"It's been…so long since she died," Kurt said, continuing on as if Blaine hadn't said anything. "I've spent more time apart from her than I did with her in my life…it's strange. But I still remember what she smells like…that stupid broken dresser still smells like her, after all these years. I still remember her smile." He smiled sadly and turned to look at Blaine. "The only thing I don't remember is her voice. But then again, it's been a long time – too long to remember a thing like that."
Blaine stared at Kurt, lost for words. He had taken him to his mother's grave on the anniversary of her death. Blaine could hardly believe it. It was the least he could do to do…something - something other than sit there as if he were a complete goon, without saying anything at all.
Suddenly knowing what to do, Blaine scooted a bit closer to the headstone. "Mrs. Hummel," he began softly, free fingers tracing lightly along the base of the marble. "I'm Blaine Anderson. I met Kurt when he came to Dalton, more than a year ago now, although it feels like less because every day we spend together passes at the speed of light." He could feel Kurt's gaze boring into the back of his head, but now that he'd started, Blaine couldn't stop.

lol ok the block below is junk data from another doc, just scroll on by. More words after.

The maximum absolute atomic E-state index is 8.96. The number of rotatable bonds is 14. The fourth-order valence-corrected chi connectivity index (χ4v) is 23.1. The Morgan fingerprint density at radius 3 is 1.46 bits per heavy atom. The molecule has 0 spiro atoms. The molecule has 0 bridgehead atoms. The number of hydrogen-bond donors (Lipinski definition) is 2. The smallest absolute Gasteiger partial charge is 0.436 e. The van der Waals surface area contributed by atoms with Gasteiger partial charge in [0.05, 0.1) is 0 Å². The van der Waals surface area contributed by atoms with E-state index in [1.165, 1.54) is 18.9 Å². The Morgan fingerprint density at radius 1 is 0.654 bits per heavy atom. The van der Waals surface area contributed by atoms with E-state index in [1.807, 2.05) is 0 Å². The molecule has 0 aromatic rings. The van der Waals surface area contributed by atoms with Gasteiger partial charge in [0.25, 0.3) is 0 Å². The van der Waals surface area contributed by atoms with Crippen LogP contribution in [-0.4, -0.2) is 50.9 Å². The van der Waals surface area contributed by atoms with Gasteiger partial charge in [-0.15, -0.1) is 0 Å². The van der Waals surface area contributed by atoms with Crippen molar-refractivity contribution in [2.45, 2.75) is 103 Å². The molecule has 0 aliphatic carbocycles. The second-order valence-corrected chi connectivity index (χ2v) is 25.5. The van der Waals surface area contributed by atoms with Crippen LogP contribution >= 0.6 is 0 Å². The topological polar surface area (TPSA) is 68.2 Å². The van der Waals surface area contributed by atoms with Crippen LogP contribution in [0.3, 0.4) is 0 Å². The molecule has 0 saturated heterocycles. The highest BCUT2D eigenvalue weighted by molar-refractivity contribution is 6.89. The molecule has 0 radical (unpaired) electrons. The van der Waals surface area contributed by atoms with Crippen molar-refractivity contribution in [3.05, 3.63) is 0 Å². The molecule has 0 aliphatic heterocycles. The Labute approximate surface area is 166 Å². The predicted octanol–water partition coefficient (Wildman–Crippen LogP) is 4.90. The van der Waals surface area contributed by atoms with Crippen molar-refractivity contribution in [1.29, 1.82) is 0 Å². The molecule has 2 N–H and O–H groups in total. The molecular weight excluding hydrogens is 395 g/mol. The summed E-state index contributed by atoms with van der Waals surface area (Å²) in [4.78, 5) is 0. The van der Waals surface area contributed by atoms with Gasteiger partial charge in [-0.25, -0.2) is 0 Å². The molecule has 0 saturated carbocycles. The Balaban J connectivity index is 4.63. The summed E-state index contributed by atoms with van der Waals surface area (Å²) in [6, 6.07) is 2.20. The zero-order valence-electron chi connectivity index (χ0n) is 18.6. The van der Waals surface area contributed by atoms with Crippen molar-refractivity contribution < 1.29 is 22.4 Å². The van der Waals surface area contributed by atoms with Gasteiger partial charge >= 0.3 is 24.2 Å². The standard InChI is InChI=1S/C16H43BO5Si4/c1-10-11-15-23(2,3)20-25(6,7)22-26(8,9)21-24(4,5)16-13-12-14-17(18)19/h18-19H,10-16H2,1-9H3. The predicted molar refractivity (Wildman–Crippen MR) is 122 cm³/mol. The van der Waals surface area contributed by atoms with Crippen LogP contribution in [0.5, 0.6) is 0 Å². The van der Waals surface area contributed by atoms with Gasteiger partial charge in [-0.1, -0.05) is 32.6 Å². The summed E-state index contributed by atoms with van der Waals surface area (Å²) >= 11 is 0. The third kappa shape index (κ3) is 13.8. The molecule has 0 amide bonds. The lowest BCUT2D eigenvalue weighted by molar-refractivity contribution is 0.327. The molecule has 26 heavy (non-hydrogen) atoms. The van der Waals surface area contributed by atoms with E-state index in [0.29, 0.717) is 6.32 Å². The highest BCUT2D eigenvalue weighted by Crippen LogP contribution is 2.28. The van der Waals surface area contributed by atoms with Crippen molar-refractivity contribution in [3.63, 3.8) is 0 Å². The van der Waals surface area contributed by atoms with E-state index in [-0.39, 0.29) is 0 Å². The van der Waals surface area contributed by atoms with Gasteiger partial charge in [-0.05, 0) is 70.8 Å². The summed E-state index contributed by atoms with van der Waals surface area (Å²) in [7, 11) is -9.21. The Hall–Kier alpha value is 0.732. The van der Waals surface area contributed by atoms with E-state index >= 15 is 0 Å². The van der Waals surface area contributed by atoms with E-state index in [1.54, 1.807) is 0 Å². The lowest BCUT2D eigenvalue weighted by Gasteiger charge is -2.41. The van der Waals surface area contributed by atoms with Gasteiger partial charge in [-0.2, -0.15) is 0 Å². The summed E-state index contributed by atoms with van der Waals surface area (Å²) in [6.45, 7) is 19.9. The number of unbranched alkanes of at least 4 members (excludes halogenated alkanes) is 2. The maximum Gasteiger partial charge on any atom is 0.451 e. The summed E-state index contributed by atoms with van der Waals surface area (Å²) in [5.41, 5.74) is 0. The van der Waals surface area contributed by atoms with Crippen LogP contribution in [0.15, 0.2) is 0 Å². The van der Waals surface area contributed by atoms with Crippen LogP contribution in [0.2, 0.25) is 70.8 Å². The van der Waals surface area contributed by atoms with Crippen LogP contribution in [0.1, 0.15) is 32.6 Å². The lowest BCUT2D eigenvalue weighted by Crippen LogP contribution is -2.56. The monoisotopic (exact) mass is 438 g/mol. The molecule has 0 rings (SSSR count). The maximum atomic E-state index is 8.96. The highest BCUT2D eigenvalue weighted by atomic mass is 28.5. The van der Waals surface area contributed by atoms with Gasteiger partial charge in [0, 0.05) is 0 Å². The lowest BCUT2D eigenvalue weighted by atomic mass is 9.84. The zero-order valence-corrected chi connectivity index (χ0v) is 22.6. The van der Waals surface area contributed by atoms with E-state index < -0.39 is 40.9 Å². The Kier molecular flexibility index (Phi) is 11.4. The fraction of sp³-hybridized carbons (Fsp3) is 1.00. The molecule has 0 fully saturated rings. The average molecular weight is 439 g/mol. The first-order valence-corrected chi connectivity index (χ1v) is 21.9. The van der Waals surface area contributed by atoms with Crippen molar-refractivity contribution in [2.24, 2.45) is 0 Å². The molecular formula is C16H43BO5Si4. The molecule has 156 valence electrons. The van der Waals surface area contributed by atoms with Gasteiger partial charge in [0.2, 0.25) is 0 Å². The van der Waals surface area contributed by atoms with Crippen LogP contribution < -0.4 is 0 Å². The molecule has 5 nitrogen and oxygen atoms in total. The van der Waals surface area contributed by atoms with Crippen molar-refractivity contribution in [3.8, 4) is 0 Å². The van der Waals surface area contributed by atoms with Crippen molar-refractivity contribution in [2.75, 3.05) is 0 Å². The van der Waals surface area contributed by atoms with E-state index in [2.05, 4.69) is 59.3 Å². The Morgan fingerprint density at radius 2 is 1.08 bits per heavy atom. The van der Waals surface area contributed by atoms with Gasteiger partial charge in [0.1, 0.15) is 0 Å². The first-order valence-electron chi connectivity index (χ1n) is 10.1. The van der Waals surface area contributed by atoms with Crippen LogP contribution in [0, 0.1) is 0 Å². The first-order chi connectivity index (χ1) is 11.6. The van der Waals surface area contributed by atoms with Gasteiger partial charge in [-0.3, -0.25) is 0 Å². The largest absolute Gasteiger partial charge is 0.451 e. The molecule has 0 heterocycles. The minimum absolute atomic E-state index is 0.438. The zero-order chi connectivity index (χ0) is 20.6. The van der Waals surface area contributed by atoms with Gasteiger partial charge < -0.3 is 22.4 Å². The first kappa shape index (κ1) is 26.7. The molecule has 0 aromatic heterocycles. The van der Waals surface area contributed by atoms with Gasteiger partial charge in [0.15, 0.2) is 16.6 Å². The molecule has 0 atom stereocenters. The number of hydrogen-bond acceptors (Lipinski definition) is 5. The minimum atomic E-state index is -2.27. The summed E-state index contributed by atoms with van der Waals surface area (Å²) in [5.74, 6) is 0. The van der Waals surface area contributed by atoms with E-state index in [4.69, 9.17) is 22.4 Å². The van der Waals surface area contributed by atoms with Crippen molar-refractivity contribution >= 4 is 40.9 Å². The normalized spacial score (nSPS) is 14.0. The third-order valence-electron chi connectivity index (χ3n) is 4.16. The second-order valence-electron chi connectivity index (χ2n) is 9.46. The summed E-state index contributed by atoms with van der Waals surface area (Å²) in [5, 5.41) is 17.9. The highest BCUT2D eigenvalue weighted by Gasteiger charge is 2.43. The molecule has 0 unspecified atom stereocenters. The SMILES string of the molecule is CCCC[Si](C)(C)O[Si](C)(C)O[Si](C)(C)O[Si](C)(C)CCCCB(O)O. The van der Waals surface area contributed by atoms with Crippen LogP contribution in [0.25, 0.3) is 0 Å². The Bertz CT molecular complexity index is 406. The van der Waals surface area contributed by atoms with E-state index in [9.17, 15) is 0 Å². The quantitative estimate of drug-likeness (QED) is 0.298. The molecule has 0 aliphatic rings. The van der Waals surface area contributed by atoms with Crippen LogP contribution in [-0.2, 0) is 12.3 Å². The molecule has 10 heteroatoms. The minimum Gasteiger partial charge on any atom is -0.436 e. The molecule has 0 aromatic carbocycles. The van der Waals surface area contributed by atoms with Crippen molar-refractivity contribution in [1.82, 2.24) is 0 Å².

"I guess I have you to thank for him," Blaine said fondly, smile cropping up on his face. "I know that you must have been a beautiful, lovely woman, inside and out. I know that you must have been absolutely exemplary; what I would give to witness all those things for myself, though." His amber gaze flicked over to meet Kurt's pale blue one, which was looking more glassy than usual. "And what I'd give to have your blessing right now, to be with your son."
He felt Kurt's grip tighten on his hand. "She'd have given it," Kurt said confidently. "She'd have loved you, I know it. She loved to sing too, you know. She was the one who got me interested in it."
"We could have sung a duet," Blaine said, his amber eyes twinkling like gems, "at our wedding maybe. After getting the aforementioned blessing, of course."
Kurt chuckled and leaned into Blaine's side, wrapping his arms around his torso and leaning his head on Blaine's chest. "After your and my duet, you mean?" Kurt asked, snuggling into Blaine's grasp. "Light My Candle?" He asked teasingly.
Blaine let out a shocked laugh. "I hardly think that's appropriate," Blaine pointed out, "unless many things have changed. I know that I, for one, am perfectly happy with everything about you the way it is right now." He leaned around and pressed a chaste kiss to Kurt's forehead. Kurt leaned up to catch Blaine's lips with his own as the shorter boy pulled away, but Blaine was too fast. He made a tsk-ing noise and shook his head playfully.